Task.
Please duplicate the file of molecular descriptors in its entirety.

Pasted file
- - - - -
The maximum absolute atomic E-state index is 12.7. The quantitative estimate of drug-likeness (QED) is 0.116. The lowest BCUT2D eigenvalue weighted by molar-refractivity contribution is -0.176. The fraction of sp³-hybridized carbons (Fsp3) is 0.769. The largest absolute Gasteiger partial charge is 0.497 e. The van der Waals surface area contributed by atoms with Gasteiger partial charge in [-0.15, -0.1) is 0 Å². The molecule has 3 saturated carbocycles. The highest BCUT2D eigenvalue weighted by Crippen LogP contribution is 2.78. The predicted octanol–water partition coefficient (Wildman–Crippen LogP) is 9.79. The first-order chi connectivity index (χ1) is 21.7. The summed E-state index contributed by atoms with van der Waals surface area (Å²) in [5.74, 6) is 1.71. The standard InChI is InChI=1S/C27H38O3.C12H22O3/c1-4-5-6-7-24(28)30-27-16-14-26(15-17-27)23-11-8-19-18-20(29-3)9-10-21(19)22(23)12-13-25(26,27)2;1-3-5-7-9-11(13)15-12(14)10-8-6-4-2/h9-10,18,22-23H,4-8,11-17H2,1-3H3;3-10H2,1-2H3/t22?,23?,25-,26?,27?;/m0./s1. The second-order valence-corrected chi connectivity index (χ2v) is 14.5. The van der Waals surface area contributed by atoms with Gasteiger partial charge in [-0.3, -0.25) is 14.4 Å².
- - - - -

The maximum absolute atomic E-state index is 12.7. The quantitative estimate of drug-likeness (QED) is 0.116. The lowest BCUT2D eigenvalue weighted by molar-refractivity contribution is -0.176. The fraction of sp³-hybridized carbons (Fsp3) is 0.769. The largest absolute Gasteiger partial charge is 0.497 e. The van der Waals surface area contributed by atoms with Gasteiger partial charge in [-0.15, -0.1) is 0 Å². The molecule has 3 saturated carbocycles. The highest BCUT2D eigenvalue weighted by Crippen LogP contribution is 2.78. The predicted octanol–water partition coefficient (Wildman–Crippen LogP) is 9.79. The first-order chi connectivity index (χ1) is 21.7. The summed E-state index contributed by atoms with van der Waals surface area (Å²) in [5.74, 6) is 1.71. The standard InChI is InChI=1S/C27H38O3.C12H22O3/c1-4-5-6-7-24(28)30-27-16-14-26(15-17-27)23-11-8-19-18-20(29-3)9-10-21(19)22(23)12-13-25(26,27)2;1-3-5-7-9-11(13)15-12(14)10-8-6-4-2/h9-10,18,22-23H,4-8,11-17H2,1-3H3;3-10H2,1-2H3/t22?,23?,25-,26?,27?;/m0./s1. The second-order valence-corrected chi connectivity index (χ2v) is 14.5. The van der Waals surface area contributed by atoms with Gasteiger partial charge in [-0.3, -0.25) is 14.4 Å².